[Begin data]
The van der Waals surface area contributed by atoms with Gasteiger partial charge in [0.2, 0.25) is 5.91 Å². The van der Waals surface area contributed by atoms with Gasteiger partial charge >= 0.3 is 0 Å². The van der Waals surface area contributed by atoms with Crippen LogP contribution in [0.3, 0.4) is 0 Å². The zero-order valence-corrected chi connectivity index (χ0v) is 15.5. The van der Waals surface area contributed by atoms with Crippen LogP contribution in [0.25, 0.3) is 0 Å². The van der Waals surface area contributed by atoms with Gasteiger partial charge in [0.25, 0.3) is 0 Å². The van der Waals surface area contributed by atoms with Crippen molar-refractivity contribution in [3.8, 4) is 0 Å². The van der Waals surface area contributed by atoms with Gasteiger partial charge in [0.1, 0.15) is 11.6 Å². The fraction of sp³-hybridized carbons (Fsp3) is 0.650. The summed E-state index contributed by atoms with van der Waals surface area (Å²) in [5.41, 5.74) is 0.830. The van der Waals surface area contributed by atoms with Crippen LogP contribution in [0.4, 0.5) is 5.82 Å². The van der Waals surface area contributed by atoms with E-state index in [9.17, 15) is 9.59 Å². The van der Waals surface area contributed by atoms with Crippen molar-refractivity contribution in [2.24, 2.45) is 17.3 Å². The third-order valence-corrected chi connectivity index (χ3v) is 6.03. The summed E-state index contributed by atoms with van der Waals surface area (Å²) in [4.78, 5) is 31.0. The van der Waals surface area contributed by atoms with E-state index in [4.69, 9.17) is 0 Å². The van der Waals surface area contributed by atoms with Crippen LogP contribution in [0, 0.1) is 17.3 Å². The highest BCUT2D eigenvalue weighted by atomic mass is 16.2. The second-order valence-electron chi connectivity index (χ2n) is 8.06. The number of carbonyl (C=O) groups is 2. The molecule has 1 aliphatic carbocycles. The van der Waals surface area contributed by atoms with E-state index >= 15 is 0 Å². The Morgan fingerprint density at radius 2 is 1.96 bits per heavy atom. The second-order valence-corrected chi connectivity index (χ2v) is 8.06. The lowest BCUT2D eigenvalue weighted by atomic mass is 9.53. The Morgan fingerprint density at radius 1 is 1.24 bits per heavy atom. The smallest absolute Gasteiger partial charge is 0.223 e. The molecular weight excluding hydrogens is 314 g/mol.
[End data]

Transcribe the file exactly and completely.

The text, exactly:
The van der Waals surface area contributed by atoms with Gasteiger partial charge in [0.2, 0.25) is 5.91 Å². The van der Waals surface area contributed by atoms with Gasteiger partial charge >= 0.3 is 0 Å². The van der Waals surface area contributed by atoms with Crippen LogP contribution in [0.3, 0.4) is 0 Å². The zero-order valence-corrected chi connectivity index (χ0v) is 15.5. The van der Waals surface area contributed by atoms with Crippen LogP contribution in [0.25, 0.3) is 0 Å². The van der Waals surface area contributed by atoms with Gasteiger partial charge in [0.25, 0.3) is 0 Å². The van der Waals surface area contributed by atoms with Crippen molar-refractivity contribution in [3.8, 4) is 0 Å². The van der Waals surface area contributed by atoms with Gasteiger partial charge in [0.1, 0.15) is 11.6 Å². The fraction of sp³-hybridized carbons (Fsp3) is 0.650. The summed E-state index contributed by atoms with van der Waals surface area (Å²) in [5.41, 5.74) is 0.830. The van der Waals surface area contributed by atoms with Crippen LogP contribution in [0.4, 0.5) is 5.82 Å². The van der Waals surface area contributed by atoms with E-state index in [9.17, 15) is 9.59 Å². The van der Waals surface area contributed by atoms with Crippen molar-refractivity contribution in [2.24, 2.45) is 17.3 Å². The third-order valence-corrected chi connectivity index (χ3v) is 6.03. The summed E-state index contributed by atoms with van der Waals surface area (Å²) in [4.78, 5) is 31.0. The van der Waals surface area contributed by atoms with E-state index in [4.69, 9.17) is 0 Å². The van der Waals surface area contributed by atoms with Crippen LogP contribution in [0, 0.1) is 17.3 Å². The highest BCUT2D eigenvalue weighted by atomic mass is 16.2. The second-order valence-electron chi connectivity index (χ2n) is 8.06. The number of carbonyl (C=O) groups is 2. The molecule has 1 aliphatic carbocycles. The van der Waals surface area contributed by atoms with E-state index >= 15 is 0 Å². The Morgan fingerprint density at radius 2 is 1.96 bits per heavy atom. The second-order valence-corrected chi connectivity index (χ2v) is 8.06. The lowest BCUT2D eigenvalue weighted by atomic mass is 9.53. The Morgan fingerprint density at radius 1 is 1.24 bits per heavy atom. The smallest absolute Gasteiger partial charge is 0.223 e. The molecular weight excluding hydrogens is 314 g/mol.